Where to be Winefull.

Wine as part of a healthy lifestyle is nothing new. The debate around whether wine can be good for you or not continues to rage and I address a few of these questions in The Drinking Woman’s Diet.

The Drinking Woman’s Diet.

Another take on the wine and wellness debate is how the act of wine tasting can be good for you, as a meditative experience. Mindfulness is a buzzword of the wellness sector, so what about Winefullness? Quietening the mind is not easy, yes there are apps for that but what if you could harness your passion to help you?

If you are reading this you are probably passionate about, or at least interested in wine and likely to have a glass of wine in front of you, some time soon. Observing the hue, intensity and density of a wine, the aromas of the bouquet and the taste and feeling on the palate can all be a meditative experience.

Can tasting be a meditative      experience?

Can we adapt our basic tasting techniques, slowing it down to change the experience?  Try this.

– Start with the glass; take your glass of wine, as you pick it up by the stem think about the feel, the temperature and the texture of the glass between your fingers.

– Bring the glass towards you. Look at the colour of the wine, the concentration or depth of the colour.

– Bring the glass to the nose, inhale, exhale, pay attention to the aromas.

– Swirl the wine around in the glass, look at the colours, how they change and reflect as the wine moves in the glass. This is another reason why tasting slows down your drinking, you need to keep your servings of a sensible size so the wine remains in the glass and not down your shirt!

– Breathe the wine again, inhale, exhale – have the aromas changed? Are they different, or more concentrated?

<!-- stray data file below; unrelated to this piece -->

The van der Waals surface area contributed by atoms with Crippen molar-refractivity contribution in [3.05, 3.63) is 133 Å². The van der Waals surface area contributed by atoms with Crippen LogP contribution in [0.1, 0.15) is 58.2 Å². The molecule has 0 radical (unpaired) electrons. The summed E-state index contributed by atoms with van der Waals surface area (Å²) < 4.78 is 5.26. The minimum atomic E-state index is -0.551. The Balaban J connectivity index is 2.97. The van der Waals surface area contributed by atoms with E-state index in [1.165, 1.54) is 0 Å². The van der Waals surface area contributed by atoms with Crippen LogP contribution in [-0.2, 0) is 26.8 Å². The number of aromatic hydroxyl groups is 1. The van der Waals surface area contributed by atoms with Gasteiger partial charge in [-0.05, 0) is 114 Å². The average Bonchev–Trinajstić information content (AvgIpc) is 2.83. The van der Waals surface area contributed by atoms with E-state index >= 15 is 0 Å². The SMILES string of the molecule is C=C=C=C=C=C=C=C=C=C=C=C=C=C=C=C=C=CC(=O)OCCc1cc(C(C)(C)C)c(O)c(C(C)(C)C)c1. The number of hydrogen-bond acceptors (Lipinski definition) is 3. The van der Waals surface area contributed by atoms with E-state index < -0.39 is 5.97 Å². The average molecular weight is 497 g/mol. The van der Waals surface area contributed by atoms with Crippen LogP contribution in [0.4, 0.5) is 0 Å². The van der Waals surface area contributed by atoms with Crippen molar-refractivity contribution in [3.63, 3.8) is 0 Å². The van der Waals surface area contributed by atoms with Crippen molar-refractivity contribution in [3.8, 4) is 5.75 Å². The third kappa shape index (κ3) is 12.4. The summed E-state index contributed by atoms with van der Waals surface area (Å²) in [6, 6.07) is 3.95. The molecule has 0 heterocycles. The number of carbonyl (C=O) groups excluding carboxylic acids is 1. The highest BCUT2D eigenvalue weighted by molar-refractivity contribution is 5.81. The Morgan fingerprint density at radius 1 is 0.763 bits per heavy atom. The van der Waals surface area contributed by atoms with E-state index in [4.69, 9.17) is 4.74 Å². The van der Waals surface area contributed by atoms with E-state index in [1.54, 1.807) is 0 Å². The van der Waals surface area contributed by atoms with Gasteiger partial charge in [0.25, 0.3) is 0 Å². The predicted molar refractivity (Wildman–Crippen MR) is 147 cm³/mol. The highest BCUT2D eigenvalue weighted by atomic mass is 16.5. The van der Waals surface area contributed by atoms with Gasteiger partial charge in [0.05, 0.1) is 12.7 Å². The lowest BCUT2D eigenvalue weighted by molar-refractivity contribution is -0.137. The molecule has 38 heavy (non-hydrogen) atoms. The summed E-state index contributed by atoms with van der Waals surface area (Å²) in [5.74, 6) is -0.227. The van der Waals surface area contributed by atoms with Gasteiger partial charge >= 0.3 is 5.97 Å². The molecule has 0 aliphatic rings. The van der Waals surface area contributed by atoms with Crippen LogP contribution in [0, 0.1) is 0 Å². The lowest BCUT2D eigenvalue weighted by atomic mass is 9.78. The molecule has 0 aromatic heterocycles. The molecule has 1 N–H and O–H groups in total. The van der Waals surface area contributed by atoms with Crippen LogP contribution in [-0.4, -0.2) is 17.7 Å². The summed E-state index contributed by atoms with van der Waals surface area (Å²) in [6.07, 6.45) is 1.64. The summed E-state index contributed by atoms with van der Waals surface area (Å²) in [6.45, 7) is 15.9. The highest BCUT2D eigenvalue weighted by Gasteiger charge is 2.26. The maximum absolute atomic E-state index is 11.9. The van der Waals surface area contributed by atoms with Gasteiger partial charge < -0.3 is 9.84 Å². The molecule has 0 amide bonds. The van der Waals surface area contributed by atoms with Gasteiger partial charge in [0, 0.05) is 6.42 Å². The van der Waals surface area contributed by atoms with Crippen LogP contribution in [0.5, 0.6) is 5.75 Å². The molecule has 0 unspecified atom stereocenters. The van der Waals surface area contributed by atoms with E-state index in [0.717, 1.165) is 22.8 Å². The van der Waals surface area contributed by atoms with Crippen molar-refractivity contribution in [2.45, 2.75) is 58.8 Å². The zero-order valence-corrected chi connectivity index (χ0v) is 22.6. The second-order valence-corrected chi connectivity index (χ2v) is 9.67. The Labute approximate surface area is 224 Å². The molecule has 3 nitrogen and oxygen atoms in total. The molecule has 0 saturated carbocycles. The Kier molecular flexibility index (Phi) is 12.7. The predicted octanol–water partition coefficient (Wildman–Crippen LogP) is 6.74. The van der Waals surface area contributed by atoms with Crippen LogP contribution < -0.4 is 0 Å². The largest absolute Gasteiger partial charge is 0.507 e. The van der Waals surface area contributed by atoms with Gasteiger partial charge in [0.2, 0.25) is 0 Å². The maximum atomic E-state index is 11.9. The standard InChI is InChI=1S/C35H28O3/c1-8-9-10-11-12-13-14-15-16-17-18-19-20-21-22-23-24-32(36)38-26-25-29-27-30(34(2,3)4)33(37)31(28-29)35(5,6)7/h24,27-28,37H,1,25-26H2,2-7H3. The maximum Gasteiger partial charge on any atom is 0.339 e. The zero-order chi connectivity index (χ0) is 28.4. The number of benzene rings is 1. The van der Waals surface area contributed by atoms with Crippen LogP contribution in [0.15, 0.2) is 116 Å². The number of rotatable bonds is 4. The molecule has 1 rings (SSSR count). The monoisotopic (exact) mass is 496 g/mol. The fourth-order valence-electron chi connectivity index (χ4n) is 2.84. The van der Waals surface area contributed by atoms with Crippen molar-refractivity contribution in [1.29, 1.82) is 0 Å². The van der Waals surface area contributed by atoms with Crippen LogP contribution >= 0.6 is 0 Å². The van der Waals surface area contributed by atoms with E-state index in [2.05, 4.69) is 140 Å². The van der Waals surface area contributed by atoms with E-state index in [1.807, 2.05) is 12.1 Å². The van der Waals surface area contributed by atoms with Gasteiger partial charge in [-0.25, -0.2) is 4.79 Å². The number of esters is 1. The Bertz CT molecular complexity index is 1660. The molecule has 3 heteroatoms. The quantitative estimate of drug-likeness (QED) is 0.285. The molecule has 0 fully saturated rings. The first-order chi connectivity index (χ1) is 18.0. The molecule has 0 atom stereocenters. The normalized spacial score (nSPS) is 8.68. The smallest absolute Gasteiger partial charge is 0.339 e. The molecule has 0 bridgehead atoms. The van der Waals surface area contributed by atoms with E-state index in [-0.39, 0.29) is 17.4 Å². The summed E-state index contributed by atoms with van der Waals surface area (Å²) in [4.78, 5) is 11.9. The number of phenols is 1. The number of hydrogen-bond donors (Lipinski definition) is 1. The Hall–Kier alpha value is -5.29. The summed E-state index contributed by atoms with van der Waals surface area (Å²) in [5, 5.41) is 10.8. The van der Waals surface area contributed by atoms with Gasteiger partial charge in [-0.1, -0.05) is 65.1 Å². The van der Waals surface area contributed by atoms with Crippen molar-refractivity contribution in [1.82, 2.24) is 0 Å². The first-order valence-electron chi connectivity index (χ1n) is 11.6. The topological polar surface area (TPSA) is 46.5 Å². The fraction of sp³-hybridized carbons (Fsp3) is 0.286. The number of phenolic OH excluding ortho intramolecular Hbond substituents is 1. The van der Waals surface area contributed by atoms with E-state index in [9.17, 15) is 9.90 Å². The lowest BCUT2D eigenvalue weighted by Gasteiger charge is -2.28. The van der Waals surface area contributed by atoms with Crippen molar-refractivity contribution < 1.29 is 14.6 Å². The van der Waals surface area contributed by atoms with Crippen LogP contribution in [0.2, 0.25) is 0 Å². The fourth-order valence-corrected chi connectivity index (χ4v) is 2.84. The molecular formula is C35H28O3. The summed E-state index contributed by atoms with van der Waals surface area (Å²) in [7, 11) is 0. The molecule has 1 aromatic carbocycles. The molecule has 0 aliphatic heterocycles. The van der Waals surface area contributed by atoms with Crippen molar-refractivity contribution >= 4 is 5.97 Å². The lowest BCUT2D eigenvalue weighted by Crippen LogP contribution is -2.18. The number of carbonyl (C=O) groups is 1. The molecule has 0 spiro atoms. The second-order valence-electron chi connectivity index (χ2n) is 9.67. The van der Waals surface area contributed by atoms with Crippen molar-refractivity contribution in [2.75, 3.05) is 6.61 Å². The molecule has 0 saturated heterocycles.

– Taste the wine. As you bring the wine into the mouth be aware of the taste, the texture, the temperature. Pay attention to the flavours on the palate – are they different to what the aromas lead you to expect? Do the flavours change? How long do they stay around for? What is the aftertaste, how long does it last?

– As you swallow, sense the wine as it goes down the throat towards the stomach.

Did your mind wander off? Try again. Bring your attention back to the glass for the second sip. Pause put the glass down, process all that before taking another sip. How is the second sip different from the first?

All this takes time, which is a good thing, after all one of the tenets of healthy drinking is moderation and what better way of moderating your drinking than slowing the whole process down by paying attention to what you are drinking.  The aim is to drink less but better and get more out of those allocated units. Yet another benefit of mindful drinking.

This is something you can do in glorious isolation but it’s much more fun to do with a friend, or perhaps with a wine maker. It’s an experience many chateaux in Bordeaux will be happy to share. Chateau visits always finish with a tasting where you are encouraged to compare and contrast the various wines of the property.  Some vineyards are taking this notion of meditative tasting a step further welcoming guests with a greater emphasis on wine and wellness.